More than numbers :

How migration data can deliver real-life benefits for migrants and governments(Final version for World Economic Forum in Davos on 24 January 2018)
Publisher: 
IOM
City: 
Geneva
Volume, number, page: 
124 p.
Abstract: 
Migration is a complex global challenge. Around 258 million people are currently estimated to be residing outside their country of birth – a number that has almost tripled in the past 50 years. This has policy implications across a myriad of dimensions ranging from border management to labour market participation and integration.
Decision makers absolutely need one thing to devise appropriate policies: reliable information. Relevant, high-quality dataI is critical for designing, implementing and evaluating policies that can generate substantial economic, social and humanitarian benefits for countries and migrants alike.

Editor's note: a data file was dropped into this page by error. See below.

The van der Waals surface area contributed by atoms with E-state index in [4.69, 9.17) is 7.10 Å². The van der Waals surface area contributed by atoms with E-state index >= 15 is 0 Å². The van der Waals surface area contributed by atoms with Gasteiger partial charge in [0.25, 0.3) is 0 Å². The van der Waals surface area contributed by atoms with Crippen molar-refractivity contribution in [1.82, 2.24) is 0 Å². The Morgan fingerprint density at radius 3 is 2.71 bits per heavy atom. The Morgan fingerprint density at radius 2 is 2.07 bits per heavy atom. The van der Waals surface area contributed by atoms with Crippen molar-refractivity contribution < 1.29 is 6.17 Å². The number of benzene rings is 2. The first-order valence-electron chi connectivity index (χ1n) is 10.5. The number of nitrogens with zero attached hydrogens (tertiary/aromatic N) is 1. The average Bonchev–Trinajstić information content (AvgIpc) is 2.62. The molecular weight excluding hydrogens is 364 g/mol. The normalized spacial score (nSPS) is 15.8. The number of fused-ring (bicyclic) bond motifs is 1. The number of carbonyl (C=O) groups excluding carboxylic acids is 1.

Despite widespread consensus on the importance of data to manage migration effectively, the current availability of relevant and reliable data is still very limited. Even when data is available, it is often not used to its full potential (including new data which is being produced in abundance from digital devices). Unfortunately, the current debate focuses far too much on how to get more and better data – a technical debate for experts
in the engine room of politics. This report aims to shift this debate from theory into practice. Decision makers need to be convinced of the value that migration data can deliver. This report is intended to support decision makers in capturing concrete economic, social